Glad to hear you approve of Ji Shi, Jade and Lei. I'll probably try the goose at Lei Garden, as i don't know when i'll be in hong kong next (nor what else to order there...)
I have not been back to Shanghai for the last 3 years. But Xin Guan and Guyi used to be my favorites there. So hopefully the standard is still good. Just beware Xin Guan is a crab feast restaurant, and very expensive (used to be RMB700 pp), so unless you love crabs, you may want to avoid here. Most of the patrons here were oversea Chinese and Japanese back then. I hardly saw a Westerner so not too sure if it is your type of place.
Some of my other favorites that you may want to consider, though I have not been back, judging from the food websites, they are still getting rave reviews.
-原创私房菜 Sophia's Restaurant-very cozy homey type of Shanghainese restaurant. I love the rose shrimp 玫瑰水晶虾仁 and chicken 别有天功夫鸡.
-苏浙汇Jade Garden - it is like the Lei Garden of Shanghai food. It is a chain of upper mid end Shanghai restaurants. I love the smoked duck 樟茶鸭 and a type of fish (forgot the English name, lots of bones, unfortunately, the wild ones are close to extinct so we can only eat farmed ones) 清蒸鲥鱼.
-You may want to try JiShi, many here love this place, it is more of a traditional Shanghainese, most well know for its pork 外婆红烧肉.
_ I have never tried these two places but they are quite well known: Fu1088 and 凌泷阁 (don't know the English name but it is a high end Shanghai restaurant, famnous for crab and shark fin).
thanks a lot -- it was actually a lot of your previous chowhound posts i used to put together this preliminary list.
Xin Guan definitely sounds like my kind of place. Two of my favorite dining experiences have been Tsukiji Yamamoto in Tokyo (blowfish over 12 courses) and Arpege in Paris (vegetables over 6 or so courses) - The Crab feast sounds a bit like a similar approach to a different ingredient.
I've never had Roast Goose before, but heard it mentioned on these boards. Would Lei Garden, Yi Long Court or Fook Lam Moon be a decent place to get it?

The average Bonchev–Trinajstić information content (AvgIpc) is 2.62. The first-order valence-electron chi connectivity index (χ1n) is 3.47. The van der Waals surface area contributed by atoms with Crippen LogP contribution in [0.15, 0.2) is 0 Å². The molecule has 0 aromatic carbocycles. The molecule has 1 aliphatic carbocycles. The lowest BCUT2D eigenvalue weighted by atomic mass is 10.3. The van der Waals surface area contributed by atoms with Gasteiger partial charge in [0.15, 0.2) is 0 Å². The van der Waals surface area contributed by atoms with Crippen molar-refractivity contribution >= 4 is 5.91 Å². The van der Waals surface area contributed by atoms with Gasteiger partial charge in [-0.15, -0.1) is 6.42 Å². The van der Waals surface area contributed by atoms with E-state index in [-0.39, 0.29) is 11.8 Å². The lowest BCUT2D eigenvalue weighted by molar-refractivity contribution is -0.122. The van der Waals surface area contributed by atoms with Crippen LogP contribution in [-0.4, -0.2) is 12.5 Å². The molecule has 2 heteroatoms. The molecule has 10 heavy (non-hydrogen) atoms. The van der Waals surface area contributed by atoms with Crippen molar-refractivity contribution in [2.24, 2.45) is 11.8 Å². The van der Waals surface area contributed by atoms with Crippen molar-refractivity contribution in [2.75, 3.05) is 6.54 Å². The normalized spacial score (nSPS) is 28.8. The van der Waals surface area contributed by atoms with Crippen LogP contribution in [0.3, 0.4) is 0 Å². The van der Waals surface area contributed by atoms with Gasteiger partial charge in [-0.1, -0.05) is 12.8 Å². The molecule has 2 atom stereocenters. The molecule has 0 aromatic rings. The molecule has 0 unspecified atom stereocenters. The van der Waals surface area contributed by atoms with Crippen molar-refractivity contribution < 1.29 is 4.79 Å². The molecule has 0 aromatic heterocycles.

Also, do you know of any unique dishes i would need to order ahead at any of these places? I've heard of (but never tried) "Buddha Jumps." Any suggestions along these lines?
Just beware that while Yamamoto and Arpege are high end places with great ambiance, the interior of Xin Guan was really typical traditional Mainland Chinese look, nothing fancy. I have not been back for 4 years so not too sure if it has been renovated. Peech has written a review so you may want to take a look first: http://www.diarygrowingboy.com/2009/1...
I have never tried Roast Goose in Shanghai. It is a much better known dish in Hong Kong. If you do travel to HKG, save this dish for that destination.
Lei Garden and Fook Lam Moon are very well known Cantonese restaurants from Hong Kong. I have not tried both places in Shanghai.
Please note the difference between Xin Jishi and Jishi. The one I recommended is JiShi but the one you wrote for Day 1 was Xin JiShi, which is a chain of mid end Shanghainese restaurants.
You may want to consider Fu1088. It is getting rave review, good ambiance and very popular with the expatriate community. I think Peech wrote a review there too so you may want to search on his blog.
Thanks for your suggestions. I'm thinking of making this my itinerary now:
guyi hunan (at 2am) - braised fish head; prawns in hot pot with chilli; frog hotpot; singapore-style pork rib tea soup (肉骨茶); deep-fried eel with chilis; yang chunmian (green noodles)
xin ji shi - pork 外婆红烧肉; wild herbs wrapped in tofu (malantou); fish smothered in scallions
xin guan - crab feast
southern barbarian - bbq'd pork ribs, potato pancake, fried salt; and pepper goats cheese, mint salad, cold grilled eggplant with tomato. mushroom dishes good.
jade garden - reeve's shad; 清蒸鲥鱼; smoked duck 樟茶鸭
yi long court (in the peninsula) - [not sure]
fook lam moon - shark's fin soup, roasted suckling pig, deep fried crispy chicken, fried rice inside lotus leaf
Sophia's - rose petal prawn; tea-smoked duck
凌泷阁 - crab and shark fin dishes
lei garden - [not sure]
With breakfasts spent on jia jia tang bao and yang's fry dumplings, and various streets foods, and perhaps a late-night snack or two back at guyi (didn't realize it was open until 4am. wow!) Din Tai Fung doesn't look like it is open for breakfast, and i'm not sure i want to invest a lunch there.
Any more suggestions or comments on ordering various dishes at these places would be much appreciated. Thanks Again!
I'm also from SF and was just in Shanghai a few weeks ago for six days. However three of those days were spent at Expo, so we didn't get that much dining done.